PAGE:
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Diversional therapist

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Summary of occupation

Diversional therapists, plan, organise, schedule and run leisure and rehabilitation activities that enhance the physical, social and emotional wellbeing of their clients. They work with people in aged care, who have physical or intellectual disabilities, or mental illness, as well as people undergoing medical treatment or rehabilitation from injury or surgery. They liaise with other health care professionals about the needs of their clients and discuss their clients' interests, and help them to find activities that appeal to them. They organise outings and activities for their clients, coordinate these activities and assist their clients in managing their lifestyle choices. Diversional therapists work mostly in cities and large regional centres.

ANZSCO description: Plans, designs, coordinates and implements recreation and leisure-based activity programs to support, challenge and enhance the psychological, spiritual, social, emotional and physical wellbeing of individuals. Registration or licensing may be required.
Alternative names: Recreational Therapist
Specialisations: Activities Coordinator, Activities Officer
Job prospects: Limited
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Knowledge, skills and attributes

A diversional therapist needs:

  • a caring and compassionate nature
  • good communication skills
  • a willingness to help people
  • excellent organisational skills
  • problem-solving skills
  • leadership and motivational skills.
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Working conditions

Diversional therapists work in aged care facilities, youth and community centres and other organisations that provide social assistance within the community. They may also work with organisations that offer healthcare and social services to people with specific disabilities, such as blindness or deafness. Diversional therapists may also work in private practices or consultancies. They may work full-time or part-time, and usually work regular business hours. They are often required to work with people with severe intellectual or physical disabilities, who require specialist care.

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Salary details

On average, diversional therapists can expect to earn between $800 and $999 per week ($41 600 and $51 999 per year), depending on the organisation they work for, and their level of experience. As a diversional therapist develops their skills, their earning potential will generally increase.

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Tools and technologies

Diversional therapists use computers to plan and organise the therapy schedules of their clients. They also work with a range of therapeutic materials including arts and craft materials, musical instruments, sports equipment, and other recreation equipment. They may consult textbooks and reference materials to determine the most appropriate treatment for their clients.

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Education and training/entrance requirements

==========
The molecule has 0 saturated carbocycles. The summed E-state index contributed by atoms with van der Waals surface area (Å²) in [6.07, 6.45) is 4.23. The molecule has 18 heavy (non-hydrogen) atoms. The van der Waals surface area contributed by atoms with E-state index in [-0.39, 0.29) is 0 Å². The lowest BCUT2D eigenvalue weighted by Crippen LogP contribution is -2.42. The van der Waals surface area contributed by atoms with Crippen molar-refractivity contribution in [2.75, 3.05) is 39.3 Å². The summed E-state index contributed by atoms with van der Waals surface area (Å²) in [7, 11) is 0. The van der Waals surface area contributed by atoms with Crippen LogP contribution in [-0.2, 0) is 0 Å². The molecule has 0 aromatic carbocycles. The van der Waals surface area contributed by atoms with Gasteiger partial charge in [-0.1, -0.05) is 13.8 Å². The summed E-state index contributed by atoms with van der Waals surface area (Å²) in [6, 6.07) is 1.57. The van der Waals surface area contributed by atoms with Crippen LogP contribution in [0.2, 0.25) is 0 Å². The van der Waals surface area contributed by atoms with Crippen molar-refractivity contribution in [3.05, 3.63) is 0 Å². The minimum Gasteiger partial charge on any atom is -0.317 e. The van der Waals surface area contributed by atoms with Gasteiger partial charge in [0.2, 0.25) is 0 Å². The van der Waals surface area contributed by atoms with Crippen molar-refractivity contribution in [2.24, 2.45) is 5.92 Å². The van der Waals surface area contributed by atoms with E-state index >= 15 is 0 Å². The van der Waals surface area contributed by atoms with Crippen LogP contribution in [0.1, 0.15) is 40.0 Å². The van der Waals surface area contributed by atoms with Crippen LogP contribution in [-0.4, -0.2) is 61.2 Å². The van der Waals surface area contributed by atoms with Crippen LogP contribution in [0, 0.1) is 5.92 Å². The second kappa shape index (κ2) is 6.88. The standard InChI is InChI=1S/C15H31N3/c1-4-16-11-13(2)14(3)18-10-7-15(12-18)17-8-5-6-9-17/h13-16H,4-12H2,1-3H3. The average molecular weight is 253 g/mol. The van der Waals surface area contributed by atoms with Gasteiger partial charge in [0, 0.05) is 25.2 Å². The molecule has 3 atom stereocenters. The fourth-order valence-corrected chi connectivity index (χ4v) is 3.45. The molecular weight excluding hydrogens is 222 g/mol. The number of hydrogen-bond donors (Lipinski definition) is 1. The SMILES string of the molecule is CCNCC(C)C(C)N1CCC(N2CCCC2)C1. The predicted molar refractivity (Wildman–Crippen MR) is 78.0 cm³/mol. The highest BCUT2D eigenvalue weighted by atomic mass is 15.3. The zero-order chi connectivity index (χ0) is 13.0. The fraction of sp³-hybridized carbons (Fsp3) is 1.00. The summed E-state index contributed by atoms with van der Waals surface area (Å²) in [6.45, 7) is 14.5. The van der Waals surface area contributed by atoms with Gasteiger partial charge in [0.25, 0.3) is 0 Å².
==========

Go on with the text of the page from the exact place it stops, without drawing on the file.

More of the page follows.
To become a diversional therapist, you usually need to complete a formal qualification in diversional therapy; or a related area such as therapeutic recreation, leisure and health studies.

Diversional Therapy Australia recognises the Certificate IV Leisure and Health, available at Central Institute of Technology.

​There are no relevant degree courses available in Western Australia (WA), but courses are available interstate or by distance education. Contact the universities you are interested in for more information.

A National Police Certificate is needed when seeking employment in aged care homes.

To work with children in WA, you must obtain a Working with Children Check issued by the Working with Children Screening Unit of the Department for Community Services.

Related courses

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Apprenticeships and traineeships

As an apprentice or trainee, you enter into a formal training contract with an employer. You spend most of your time working and learning practical skills on the job and you spend some time undertaking structured training with a registered training provider of your choice. They will assess your skills and when you are competent in all areas, you will be awarded a nationally recognised qualification.

If you are still at school you can access an apprenticeship through your school. You generally start your school based apprenticeship by attending school three days a week, spending one day at a registered training organisation and one day at work. Talk to your school's VET Co-ordinator to start your training now through VET in Schools. If you get a full-time apprenticeship you can apply to leave school before reaching the school leaving age.

If you are no longer at school you can apply for an apprenticeship or traineeship and get paid while you learn and work.

Related apprenticeships

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Recognition of prior learning

If you think you already have some of the skills or competencies, obtained either through non-formal or informal learning, you may be able to gain credit through recognition of prior learning.

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